One of the 20th century’s most influential artists is immortalised by a legendary fashion photographer.

NEVER WAS THE LINE BETWEEN CONTEMPORARY ART and interior decoration so beautifully blurred as when, in 1966, Diana Vreeland sent fashion photography legend Horst P Horst to shoot American artist Edwin Parker ‘Cy’ Twombly at home in his palazzo in Rome. ‘Roman Classic Surprise’ was part of an ongoing series in Vogue showcasing beautiful homes and people around the world — those with the “taste and talent and originality to create a rare ambience in their daily lives”, according to Vreeland. Horst would avoid ‘styling’ or rearranging furniture to capture the way the subject really lived and it’s through his lens that we discover the private world of Cy Twombly, one of the most sophisticated, emotional and ultimately influential painters of the 20th century.

Sometimes described as the great outsider of contemporary art, Twombly lived life to the beat of his own drum. In 1957, the artist abandoned New York for Rome, a highly unusual move for the time as the entire art world seemed to be gravitating in the opposite direction. And as Robert Rauschenberg and Jasper Johns paved the way from Abstract Expressionism to Pop and Minimal art, Twombly — already enamoured of the myths and history of the Mediterranean — focussed on the beauty of his Italian surroundings, albeit with a good dose of graffiti, sexual imagery and child-like scrawls.

Twombly and his wife, Italian aristocrat and fellow painter Tatiana Franchetti, are immortalised by Horst as they float through an enfilade of rooms in their 17th-century palazzo, dressed with casual sophistication and cast in a patrician light. Most unusual, however, is that the artist even agreed to the Vogue shoot in the first place: not only was Twombly deeply private and disdainful of the press, it simply was not the done thing for an American male artist to sit for a series of photos on interior decoration.

When in 2003 Nest magazine published a series of outtakes from the shoot celebrating Twombly as a great interior decorator, the managing editor, Paul B
Franklin, said: “The Horst-Twombly connection in Vogue was the meeting of two distinct, and distinctly different, but equally captivating aesthetic worlds: the young rebel yet chic painter and the impeccably elegant, if older, photographeraesthete.” Vreeland’s orchestration of such a historic sitting was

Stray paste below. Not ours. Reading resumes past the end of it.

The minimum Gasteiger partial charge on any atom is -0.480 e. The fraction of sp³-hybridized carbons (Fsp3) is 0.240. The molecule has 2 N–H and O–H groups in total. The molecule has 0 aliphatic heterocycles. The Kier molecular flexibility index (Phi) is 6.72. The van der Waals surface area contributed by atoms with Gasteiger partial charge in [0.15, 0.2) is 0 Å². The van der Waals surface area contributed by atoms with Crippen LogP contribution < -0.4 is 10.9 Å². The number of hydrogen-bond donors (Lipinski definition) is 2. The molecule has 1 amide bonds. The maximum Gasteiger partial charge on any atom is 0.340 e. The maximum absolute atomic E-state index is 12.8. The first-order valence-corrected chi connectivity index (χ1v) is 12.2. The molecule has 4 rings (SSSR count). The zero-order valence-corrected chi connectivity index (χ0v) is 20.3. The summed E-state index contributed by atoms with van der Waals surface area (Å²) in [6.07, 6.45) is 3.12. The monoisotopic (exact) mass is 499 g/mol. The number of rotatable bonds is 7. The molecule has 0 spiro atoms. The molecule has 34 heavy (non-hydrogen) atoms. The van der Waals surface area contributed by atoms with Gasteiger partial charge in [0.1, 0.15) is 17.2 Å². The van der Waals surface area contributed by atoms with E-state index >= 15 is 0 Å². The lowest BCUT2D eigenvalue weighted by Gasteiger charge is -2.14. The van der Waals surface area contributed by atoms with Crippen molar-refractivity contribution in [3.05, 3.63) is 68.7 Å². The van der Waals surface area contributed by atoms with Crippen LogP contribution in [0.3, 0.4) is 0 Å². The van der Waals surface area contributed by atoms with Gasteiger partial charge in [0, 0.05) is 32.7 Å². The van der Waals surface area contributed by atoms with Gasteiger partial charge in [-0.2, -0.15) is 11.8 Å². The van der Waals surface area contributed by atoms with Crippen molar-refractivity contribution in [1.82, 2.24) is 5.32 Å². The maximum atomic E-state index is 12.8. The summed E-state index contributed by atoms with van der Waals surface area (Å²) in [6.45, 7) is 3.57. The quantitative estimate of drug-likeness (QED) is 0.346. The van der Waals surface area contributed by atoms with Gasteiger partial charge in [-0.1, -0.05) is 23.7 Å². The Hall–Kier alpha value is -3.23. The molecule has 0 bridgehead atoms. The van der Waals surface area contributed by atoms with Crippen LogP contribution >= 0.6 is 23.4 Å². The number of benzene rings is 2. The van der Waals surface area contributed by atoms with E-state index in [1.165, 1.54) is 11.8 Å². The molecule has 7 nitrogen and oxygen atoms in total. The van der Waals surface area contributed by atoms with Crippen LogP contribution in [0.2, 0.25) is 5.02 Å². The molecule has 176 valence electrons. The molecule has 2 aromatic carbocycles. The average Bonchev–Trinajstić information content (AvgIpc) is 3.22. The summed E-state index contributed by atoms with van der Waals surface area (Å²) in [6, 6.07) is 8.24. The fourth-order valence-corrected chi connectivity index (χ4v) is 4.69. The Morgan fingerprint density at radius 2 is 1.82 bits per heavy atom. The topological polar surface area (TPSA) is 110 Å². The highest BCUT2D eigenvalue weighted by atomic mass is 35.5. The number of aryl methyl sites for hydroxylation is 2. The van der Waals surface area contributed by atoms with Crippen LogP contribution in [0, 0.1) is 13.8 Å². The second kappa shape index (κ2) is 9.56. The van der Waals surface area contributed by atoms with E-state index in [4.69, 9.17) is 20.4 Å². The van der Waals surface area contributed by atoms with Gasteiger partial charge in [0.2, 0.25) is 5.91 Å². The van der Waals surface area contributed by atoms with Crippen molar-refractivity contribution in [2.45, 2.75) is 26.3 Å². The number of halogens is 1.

nothing short of genius.

Writer and ex-British diplomat Valentine ‘Nick’ Lawford, who accompanied Horst to write the article, claimed at the time: “The apartment is indescribable in terms of decoration, if only because its contents are in a continuous process of removal and replacement.” Over graphically patterned floors, randomly placed classical busts and suites of heavily gilded, neo-Egyptian furniture seem engaged in a perpetual state of Surrealist play. The palazzo’s walls are
covered in colossal Twombly works: between the scale of the canvases and the negative space that surrounds Twombly’s highpigment smears, smudges and drips, it’s sometimes difficult to know where the wall finishes and canvas begins; paintings become decoration just as antiques become works of art.

The year of ‘Roman Classic Surprise’ signified a radical change of direction for Twombly, from classically inspired, predominantly white-ground canvases to the iconic series of ‘blackboard’ paintings between 1966 and 1971 (a 1968 work from this series recently sold at Sotheby’s New York for $70.5 million). The mythical and literary themes of the artist’s beloved Mediterranean, however, were never far away and continued to feature prominently throughout his career, in monumentally scaled series such as Fifty Days at Ilium (1978) and Lepanto (2001) — a spirit so eloquently captured by Horst.